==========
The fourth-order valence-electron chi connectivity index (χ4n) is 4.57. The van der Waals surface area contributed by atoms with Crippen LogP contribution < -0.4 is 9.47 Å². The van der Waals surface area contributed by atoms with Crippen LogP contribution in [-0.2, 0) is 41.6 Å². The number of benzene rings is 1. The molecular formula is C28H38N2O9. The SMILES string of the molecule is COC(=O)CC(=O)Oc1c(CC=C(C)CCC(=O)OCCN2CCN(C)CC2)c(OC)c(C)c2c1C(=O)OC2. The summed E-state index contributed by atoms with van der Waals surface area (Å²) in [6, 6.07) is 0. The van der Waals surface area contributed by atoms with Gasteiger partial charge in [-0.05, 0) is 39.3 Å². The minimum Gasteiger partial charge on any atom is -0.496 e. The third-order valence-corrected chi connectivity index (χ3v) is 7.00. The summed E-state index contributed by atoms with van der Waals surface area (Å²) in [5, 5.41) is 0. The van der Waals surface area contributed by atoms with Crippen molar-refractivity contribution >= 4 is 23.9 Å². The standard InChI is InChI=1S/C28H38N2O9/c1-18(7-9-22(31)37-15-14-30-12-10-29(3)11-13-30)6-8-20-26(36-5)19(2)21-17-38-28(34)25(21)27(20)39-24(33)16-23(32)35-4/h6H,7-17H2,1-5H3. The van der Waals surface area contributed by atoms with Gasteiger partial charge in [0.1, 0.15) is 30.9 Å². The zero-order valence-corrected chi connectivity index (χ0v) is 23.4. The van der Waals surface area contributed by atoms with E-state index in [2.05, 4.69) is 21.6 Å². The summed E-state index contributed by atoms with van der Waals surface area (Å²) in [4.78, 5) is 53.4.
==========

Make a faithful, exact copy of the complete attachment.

The fourth-order valence-electron chi connectivity index (χ4n) is 4.57. The van der Waals surface area contributed by atoms with Crippen LogP contribution < -0.4 is 9.47 Å². The van der Waals surface area contributed by atoms with Crippen LogP contribution in [-0.2, 0) is 41.6 Å². The number of benzene rings is 1. The molecular formula is C28H38N2O9. The SMILES string of the molecule is COC(=O)CC(=O)Oc1c(CC=C(C)CCC(=O)OCCN2CCN(C)CC2)c(OC)c(C)c2c1C(=O)OC2. The summed E-state index contributed by atoms with van der Waals surface area (Å²) in [6, 6.07) is 0. The van der Waals surface area contributed by atoms with Gasteiger partial charge in [-0.05, 0) is 39.3 Å². The minimum Gasteiger partial charge on any atom is -0.496 e. The third-order valence-corrected chi connectivity index (χ3v) is 7.00. The summed E-state index contributed by atoms with van der Waals surface area (Å²) in [5, 5.41) is 0. The van der Waals surface area contributed by atoms with Crippen molar-refractivity contribution >= 4 is 23.9 Å². The standard InChI is InChI=1S/C28H38N2O9/c1-18(7-9-22(31)37-15-14-30-12-10-29(3)11-13-30)6-8-20-26(36-5)19(2)21-17-38-28(34)25(21)27(20)39-24(33)16-23(32)35-4/h6H,7-17H2,1-5H3. The van der Waals surface area contributed by atoms with Gasteiger partial charge in [0.1, 0.15) is 30.9 Å². The zero-order valence-corrected chi connectivity index (χ0v) is 23.4. The van der Waals surface area contributed by atoms with E-state index in [2.05, 4.69) is 21.6 Å². The summed E-state index contributed by atoms with van der Waals surface area (Å²) in [4.78, 5) is 53.4.